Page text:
Here's the thing. After my (highly successful) book club meeting, several of
the neighborhood women suggested a quilting group. Since some of the women
are complete beginners, they may need some help getting started. I thought
the group would be a good place for this to happen. I am happy to help in
any way I can, including teaching somebody how to make a quilt. However, my
QU class is all "don't be taken advantage of" and "you'd better charge money
for that" and that sort of thing.

I would like to start a quilting group around here. I'm interested in a
group that meets at least once a month, does show and tell, perhaps offers
opportunities for creating group or individual charity quilts, and does like
a secret santa kind of thing at Christmas. People could bring something to
work on, or not, as they wish. I want a casual group, where kids can tag
along if childcare is unavailable for members.

Thoughts? Advise?

--
Wendy
http://griffinsflight.com/Quilting/quilt1.htm
de-fang email address to reply



  #3  
Old August 5th 03, 01:08 AM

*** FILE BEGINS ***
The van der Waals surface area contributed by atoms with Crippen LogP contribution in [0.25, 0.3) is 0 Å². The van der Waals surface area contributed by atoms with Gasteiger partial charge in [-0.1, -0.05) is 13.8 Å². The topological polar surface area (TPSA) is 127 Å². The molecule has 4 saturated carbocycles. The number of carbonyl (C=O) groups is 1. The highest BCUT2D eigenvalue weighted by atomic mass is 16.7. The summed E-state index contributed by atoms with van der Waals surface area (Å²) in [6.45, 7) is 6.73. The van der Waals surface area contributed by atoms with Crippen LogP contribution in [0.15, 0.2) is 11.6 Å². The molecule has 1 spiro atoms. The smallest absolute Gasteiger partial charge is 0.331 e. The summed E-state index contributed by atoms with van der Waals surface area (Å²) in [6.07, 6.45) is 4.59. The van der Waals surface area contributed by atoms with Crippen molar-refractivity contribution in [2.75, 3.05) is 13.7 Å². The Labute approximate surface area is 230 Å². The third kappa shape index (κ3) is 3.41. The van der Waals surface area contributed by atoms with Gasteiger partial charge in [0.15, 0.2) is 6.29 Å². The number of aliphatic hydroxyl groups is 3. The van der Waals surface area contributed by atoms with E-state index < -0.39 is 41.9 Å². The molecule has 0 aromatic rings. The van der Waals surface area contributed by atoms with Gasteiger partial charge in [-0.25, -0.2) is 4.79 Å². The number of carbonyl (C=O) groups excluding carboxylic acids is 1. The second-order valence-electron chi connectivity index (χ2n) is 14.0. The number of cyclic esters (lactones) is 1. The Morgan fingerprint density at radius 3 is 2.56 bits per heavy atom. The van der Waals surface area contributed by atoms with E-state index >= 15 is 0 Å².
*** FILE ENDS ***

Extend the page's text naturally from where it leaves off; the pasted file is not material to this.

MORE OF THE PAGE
Queen of Squishies
external usenet poster
 
Posts: n/a
Default

Sounds like a wonderful plan to me! Just what we do, only we meet once a
week here. We're addicts and recruiters. Me and Musicmaker keep ourselves
BUSY! But it's so fun. Go for it!

Karen, Queen of Squishies
some people just don't understand the old fashioned sewing circle thing -
ignore them


  #4  
Old August 5th 03, 01:12 AM
Butterfly
external usenet poster
 
Posts: n/a
Default

What are "YOU" comfy with?
Are you in it for the fun/friendship/sharing quilty things or are you in
it for '$ gain'
What do "YOU" have time for Can you also allow the 'extra time' that the
absolute beginners need Can you 'trade' 'newbie' teaching time for maybe
baby-sitting time--or they bring 'dinner' for all of you instead of $
Will it be only at "your place" or can you take turns meeting in
different homes??????????
Butterfly (can "YOU/your family" live with your decision)

frood wrote:
OK, I asked this question at my Quilt University discussion forum (class is
on teaching quilting classes), but I didn't like the tone of the responses.
I know this group much better, so I know how to judge your responses better.

Here's the thing. After my (highly successful) book club meeting, several of
the neighborhood women suggested a quilting group. Since some of the women
are complete beginners, they may need some help getting started. I thought
the group would be a good place for this to happen. I am happy to help in
any way I can, including teaching somebody how to make a quilt. However, my
QU class is all "don't be taken advantage of" and "you'd better charge money
for that" and that sort of thing.